We all know the great importance of protein in obtaining results to gain muscle or lose fat.

That’s why here are some tips to get out of that catabolic state you’re in and start a new lifestyle.


Protein is used to build and repair muscle tissue. Why are we recommended to exercise intensely to the point of unbearable pain? Simple; When our training is carried out in an intense way, there is a small rupture in the muscles and it is the protein that is responsible for carrying out its repair and thus the muscle is increasing to be repaired. Carbohydrates and fats act as a source of energy for our body when we train, like the kind of “fuel” you use in your car. Carbohydrates also act as a carrier to provide glycogen to your muscles.


Having taken into account the important work of these macronutrients, let’s focus on protein in depth and the influencing factors when choosing their sources. Many people think they are getting the necessary doses of protein from foods such as nuts, oatmeal, rice, and potatoes. But the protein in these foods should not be considered a primary source of protein. Why?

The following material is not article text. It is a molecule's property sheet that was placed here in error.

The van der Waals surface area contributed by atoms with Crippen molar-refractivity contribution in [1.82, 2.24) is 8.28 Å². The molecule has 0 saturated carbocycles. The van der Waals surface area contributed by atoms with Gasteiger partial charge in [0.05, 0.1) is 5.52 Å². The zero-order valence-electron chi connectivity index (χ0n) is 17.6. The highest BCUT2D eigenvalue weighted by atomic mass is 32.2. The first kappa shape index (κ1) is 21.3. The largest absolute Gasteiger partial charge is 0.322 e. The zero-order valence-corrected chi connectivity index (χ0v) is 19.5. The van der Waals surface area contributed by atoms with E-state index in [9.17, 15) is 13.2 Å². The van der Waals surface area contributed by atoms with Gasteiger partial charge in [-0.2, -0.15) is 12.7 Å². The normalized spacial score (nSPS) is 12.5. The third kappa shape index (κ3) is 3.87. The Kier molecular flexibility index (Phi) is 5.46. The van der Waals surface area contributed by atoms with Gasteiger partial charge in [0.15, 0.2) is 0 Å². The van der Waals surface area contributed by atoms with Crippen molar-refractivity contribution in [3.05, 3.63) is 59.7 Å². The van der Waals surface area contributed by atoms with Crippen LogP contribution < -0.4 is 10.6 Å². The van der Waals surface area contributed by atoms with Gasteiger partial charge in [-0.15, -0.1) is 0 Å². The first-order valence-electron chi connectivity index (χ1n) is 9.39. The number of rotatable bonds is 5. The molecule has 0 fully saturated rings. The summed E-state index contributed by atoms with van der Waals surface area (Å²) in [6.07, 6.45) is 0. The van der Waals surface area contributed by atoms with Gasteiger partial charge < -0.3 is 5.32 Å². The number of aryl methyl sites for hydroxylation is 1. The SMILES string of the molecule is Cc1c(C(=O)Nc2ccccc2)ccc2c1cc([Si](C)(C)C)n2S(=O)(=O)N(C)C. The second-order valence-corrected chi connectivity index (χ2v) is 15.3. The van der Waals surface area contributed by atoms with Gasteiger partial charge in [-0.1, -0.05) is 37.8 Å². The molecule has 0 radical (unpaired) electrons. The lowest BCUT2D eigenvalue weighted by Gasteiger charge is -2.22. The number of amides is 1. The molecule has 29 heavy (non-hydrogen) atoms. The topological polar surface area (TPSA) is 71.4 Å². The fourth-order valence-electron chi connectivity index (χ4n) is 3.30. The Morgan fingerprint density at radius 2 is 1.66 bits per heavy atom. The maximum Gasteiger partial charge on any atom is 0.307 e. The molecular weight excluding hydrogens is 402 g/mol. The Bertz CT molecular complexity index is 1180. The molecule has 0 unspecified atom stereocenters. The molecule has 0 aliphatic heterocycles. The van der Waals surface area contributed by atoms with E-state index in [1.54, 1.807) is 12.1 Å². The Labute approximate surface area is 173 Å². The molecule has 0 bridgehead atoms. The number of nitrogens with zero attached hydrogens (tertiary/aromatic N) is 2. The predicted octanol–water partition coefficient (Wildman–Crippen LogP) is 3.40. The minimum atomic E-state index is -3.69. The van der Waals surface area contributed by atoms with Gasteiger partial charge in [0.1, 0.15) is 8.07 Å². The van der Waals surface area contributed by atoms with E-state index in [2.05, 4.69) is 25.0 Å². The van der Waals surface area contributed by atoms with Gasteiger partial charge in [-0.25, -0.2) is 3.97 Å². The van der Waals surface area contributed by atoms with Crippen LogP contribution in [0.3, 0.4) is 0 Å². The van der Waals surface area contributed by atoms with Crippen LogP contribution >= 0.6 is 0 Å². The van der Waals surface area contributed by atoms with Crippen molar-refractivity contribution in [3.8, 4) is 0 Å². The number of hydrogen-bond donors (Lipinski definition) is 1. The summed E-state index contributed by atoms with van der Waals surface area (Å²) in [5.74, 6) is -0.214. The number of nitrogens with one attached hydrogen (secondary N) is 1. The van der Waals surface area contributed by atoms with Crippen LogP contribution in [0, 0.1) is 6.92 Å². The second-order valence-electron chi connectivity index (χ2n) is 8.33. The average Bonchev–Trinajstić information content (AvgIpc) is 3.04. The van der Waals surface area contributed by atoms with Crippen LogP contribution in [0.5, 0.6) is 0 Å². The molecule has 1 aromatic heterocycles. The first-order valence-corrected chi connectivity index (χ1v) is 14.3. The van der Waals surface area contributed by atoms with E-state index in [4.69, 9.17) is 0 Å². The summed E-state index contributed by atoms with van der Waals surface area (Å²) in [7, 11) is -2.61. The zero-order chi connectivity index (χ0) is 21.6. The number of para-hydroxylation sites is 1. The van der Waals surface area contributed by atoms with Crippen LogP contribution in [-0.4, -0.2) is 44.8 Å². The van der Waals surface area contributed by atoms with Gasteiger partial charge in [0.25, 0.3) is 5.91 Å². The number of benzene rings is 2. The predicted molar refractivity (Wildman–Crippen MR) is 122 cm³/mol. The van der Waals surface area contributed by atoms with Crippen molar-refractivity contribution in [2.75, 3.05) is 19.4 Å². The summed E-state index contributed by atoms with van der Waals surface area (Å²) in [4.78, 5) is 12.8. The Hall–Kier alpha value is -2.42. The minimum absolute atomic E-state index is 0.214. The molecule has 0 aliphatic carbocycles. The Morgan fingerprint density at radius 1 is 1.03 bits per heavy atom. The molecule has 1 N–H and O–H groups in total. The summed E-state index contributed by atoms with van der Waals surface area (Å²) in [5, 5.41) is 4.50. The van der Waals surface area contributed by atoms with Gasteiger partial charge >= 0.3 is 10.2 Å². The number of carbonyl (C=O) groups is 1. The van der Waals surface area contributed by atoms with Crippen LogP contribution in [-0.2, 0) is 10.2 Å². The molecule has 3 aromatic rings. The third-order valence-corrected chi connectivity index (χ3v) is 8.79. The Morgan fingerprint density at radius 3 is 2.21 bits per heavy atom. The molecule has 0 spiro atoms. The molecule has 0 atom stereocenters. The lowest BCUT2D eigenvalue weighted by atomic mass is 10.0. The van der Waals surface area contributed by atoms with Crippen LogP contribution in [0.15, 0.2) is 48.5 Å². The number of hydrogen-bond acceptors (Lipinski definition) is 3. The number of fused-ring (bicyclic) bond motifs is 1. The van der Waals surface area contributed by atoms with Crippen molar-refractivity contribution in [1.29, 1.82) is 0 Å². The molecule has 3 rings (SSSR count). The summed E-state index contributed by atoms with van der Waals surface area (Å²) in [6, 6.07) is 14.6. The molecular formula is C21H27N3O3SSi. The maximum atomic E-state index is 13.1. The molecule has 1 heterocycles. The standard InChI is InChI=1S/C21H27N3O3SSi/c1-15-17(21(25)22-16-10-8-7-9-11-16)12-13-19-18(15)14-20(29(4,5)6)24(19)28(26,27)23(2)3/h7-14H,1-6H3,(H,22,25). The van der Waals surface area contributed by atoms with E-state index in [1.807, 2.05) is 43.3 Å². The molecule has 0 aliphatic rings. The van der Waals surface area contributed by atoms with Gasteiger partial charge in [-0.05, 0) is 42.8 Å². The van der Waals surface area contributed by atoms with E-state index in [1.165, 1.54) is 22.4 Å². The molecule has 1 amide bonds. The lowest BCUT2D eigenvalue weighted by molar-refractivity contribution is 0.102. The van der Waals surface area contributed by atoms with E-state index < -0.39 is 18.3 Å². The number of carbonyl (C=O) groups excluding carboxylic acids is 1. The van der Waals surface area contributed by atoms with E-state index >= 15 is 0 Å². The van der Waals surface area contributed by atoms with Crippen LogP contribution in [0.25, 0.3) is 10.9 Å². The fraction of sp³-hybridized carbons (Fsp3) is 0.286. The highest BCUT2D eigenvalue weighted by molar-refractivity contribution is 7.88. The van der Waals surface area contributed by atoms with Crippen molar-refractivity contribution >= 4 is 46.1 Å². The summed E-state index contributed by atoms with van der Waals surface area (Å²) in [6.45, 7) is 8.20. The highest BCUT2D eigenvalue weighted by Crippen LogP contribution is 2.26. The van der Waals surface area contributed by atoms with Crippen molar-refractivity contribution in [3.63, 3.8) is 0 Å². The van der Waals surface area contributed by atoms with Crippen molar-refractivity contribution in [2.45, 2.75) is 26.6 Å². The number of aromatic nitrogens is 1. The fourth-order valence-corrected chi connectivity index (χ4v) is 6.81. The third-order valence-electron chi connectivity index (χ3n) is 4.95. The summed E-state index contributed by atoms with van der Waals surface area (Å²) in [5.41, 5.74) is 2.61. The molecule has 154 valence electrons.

• On the one hand, you would have to eat a massive intake of these foods to get the daily requirement of protein and even, you would have to consume an excess in total calories which will inevitably lead to fat accumulation.
  • Secondly, proteins are made up of essential and non-essential amino acids but most proteins that can be found in food lack one or more of the essential amino acids that our body requires to synthesize it.


Essential amino acids cannot be manufactured by our body, therefore, they are essential in our diet, while non-essential amino acids can be manufactured by our body. Our body also needs the essential amino acids to fully repair and have optimal potential for muscle gain. Not giving our body the right protein sources can lead to lack of results despite our efforts in the gym.


Another important factor to consider about protein sources is bioavailability. The bioavailability of a protein is a term that refers to the fraction of the administered dose of protein that reaches the tissue in which it performs its activity. Keep in mind that the body does not absorb all the protein we eat.


Here is a table to give you an idea of the bioavailability index rating of some protein sources.

The higher the bioavailability, the greater the proportion of nutrient our body absorbs from food and uses for normal bodily functions.

Proteins with a bioavailability of 100, means that practically all of its protein is absorbed by your body without leaving residues.